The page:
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Fluorescein Sodium / Proparacaine Hydrochloride

Pronunciation: FLURE-eh-seen SO-dee-uhm/pro-PAR-ah-cane HIGH-droe-KLOR-ide
Class: Local anesthetic

Trade Names

- Solution 0.5% proparacaine hydrochloride and 0.25% fluorescein sodium



Diagnostic aid (corneal trauma indicator)


Stabilizes neuronal membranes by inhibiting the ionic fluxes required for the initiation and conduction of impulses, thereby effecting local anesthetic action.

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Indications and Usage

Procedures requiring a disclosing agent in combination with an anesthetic agent (eg, tonometry, gonioscopy, removal of corneal foreign bodies and other short corneal or conjunctival procedures).


Known hypersensitivity to any component of the product.

Dosage and Administration

Removal of Foreign Bodies and Sutures and for Tonometry

Topical Single instillation of 1 to 2 drops in each eye before operating.

Deep Ophthalmic Anesthesia

Topical Instill 1 drop in each eye every 5 to 10 min for 5 to 7 doses.

General Advice

  • For ophthalmic use only. Not for use in the ears or on the skin.


Store solution in refrigerator (36° to 46°F). Keep bottle tightly capped and protect from light.

Drug Interactions

None well documented.

Laboratory Test Interactions

None well documented.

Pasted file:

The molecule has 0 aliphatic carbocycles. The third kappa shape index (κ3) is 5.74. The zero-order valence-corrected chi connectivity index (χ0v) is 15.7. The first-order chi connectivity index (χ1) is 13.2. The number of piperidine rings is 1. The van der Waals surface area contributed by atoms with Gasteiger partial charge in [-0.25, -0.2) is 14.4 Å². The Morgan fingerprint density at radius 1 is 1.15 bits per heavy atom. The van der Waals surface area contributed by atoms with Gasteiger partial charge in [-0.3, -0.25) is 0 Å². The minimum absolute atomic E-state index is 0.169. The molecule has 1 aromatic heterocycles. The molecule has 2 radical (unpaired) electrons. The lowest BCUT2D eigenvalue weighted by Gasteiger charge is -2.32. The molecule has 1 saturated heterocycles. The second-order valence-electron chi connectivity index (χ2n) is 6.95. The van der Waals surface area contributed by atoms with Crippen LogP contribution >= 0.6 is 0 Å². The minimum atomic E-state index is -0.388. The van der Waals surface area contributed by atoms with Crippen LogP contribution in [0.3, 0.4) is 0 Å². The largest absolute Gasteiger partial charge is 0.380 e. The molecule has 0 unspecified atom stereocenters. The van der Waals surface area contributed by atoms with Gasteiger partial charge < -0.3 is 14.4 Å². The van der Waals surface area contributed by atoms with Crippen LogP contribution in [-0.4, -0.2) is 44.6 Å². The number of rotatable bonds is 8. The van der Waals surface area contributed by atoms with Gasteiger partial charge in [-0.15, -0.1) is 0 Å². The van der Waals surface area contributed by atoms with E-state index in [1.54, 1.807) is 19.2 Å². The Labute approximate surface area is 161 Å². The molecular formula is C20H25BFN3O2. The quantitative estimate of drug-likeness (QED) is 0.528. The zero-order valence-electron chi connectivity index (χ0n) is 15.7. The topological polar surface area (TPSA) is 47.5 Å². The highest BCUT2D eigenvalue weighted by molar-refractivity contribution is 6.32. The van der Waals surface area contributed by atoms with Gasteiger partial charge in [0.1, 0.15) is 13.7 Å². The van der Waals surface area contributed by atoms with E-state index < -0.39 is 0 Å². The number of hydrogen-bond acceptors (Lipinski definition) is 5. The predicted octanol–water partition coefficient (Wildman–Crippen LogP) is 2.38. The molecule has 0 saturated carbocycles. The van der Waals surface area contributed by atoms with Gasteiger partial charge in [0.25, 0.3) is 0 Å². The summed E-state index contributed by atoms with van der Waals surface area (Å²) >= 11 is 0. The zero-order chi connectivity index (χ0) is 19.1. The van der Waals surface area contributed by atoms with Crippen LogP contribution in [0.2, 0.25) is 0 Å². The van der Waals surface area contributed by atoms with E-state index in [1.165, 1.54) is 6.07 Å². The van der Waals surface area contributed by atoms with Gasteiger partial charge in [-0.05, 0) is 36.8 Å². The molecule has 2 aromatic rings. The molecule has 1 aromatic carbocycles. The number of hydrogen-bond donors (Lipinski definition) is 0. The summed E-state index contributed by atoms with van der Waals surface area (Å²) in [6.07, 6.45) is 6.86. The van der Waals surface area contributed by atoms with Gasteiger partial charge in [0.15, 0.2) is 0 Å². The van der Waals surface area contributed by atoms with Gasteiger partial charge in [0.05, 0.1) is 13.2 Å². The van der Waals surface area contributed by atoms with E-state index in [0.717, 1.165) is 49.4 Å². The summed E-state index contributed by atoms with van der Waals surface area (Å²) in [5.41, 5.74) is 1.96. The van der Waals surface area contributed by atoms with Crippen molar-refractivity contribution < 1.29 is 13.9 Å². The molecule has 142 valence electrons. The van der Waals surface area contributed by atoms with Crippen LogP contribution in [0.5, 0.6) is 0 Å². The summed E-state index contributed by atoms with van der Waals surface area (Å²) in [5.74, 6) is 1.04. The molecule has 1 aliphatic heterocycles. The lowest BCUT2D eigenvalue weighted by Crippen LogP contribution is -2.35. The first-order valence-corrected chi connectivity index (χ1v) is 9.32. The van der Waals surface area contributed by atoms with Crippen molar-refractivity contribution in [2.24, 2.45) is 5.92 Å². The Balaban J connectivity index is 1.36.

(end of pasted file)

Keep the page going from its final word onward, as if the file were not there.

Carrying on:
Adverse Reactions


Stimulation followed by depression.


Temporary stinging; burning; conjunctival redness; immediate-type hyperallergic corneal reaction (with acute, intense, and diffuse epithelial keratitis, gray, ground glass appearance, sloughing of large areas of necrotic epithelium corneal filaments and sometimes, iritis with descemetitis).


Allergic contact dermatitis (with drying and fissuring of the fingertips).



Category C .




Safety and efficacy not established.

Special Risk Patients

Use with caution in patients with known allergies, cardiac disease, or hyperthyroidism.

Prolonged use

Not recommended; may cause permanent corneal opacification with visual loss and delay wound healing.

Patient Information

  • Advise patient that medication will be prepared and administered by a health care provider in a medical setting to obtain short-term anesthesia of the eye(s).
  • Caution patient to avoid rubbing or touching the eye(s) until the anesthesia has worn off.
  • Inform patient that temporary blurred vision, stinging or burning, or redness of the eye are the most common adverse reactions and to contact their health care provider if they occur and are bothersome.

Copyright © 2009 Wolters Kluwer Health.

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